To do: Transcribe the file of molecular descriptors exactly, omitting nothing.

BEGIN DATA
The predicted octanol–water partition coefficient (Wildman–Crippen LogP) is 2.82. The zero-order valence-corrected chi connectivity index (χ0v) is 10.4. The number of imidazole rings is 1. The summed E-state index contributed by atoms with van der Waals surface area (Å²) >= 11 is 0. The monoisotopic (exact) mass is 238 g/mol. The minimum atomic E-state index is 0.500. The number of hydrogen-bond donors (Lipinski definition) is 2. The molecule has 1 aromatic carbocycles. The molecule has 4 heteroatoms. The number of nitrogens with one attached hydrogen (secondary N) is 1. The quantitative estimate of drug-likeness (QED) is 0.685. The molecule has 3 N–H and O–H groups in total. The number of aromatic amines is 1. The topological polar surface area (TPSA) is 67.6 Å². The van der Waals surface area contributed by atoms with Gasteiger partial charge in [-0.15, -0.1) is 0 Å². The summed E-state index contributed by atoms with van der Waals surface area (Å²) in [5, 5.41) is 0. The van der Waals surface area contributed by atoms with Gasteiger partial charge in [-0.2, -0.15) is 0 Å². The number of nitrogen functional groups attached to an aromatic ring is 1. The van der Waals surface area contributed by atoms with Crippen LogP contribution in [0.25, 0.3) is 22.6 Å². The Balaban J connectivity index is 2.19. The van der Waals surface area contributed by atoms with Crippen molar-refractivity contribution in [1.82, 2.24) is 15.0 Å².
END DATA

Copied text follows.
The predicted octanol–water partition coefficient (Wildman–Crippen LogP) is 2.82. The zero-order valence-corrected chi connectivity index (χ0v) is 10.4. The number of imidazole rings is 1. The summed E-state index contributed by atoms with van der Waals surface area (Å²) >= 11 is 0. The monoisotopic (exact) mass is 238 g/mol. The minimum atomic E-state index is 0.500. The number of hydrogen-bond donors (Lipinski definition) is 2. The molecule has 1 aromatic carbocycles. The molecule has 4 heteroatoms. The number of nitrogens with one attached hydrogen (secondary N) is 1. The quantitative estimate of drug-likeness (QED) is 0.685. The molecule has 3 N–H and O–H groups in total. The number of aromatic amines is 1. The topological polar surface area (TPSA) is 67.6 Å². The van der Waals surface area contributed by atoms with Gasteiger partial charge in [-0.15, -0.1) is 0 Å². The summed E-state index contributed by atoms with van der Waals surface area (Å²) in [5, 5.41) is 0. The van der Waals surface area contributed by atoms with Gasteiger partial charge in [-0.2, -0.15) is 0 Å². The number of nitrogen functional groups attached to an aromatic ring is 1. The van der Waals surface area contributed by atoms with Crippen LogP contribution in [0.25, 0.3) is 22.6 Å². The Balaban J connectivity index is 2.19. The van der Waals surface area contributed by atoms with Crippen molar-refractivity contribution in [1.82, 2.24) is 15.0 Å².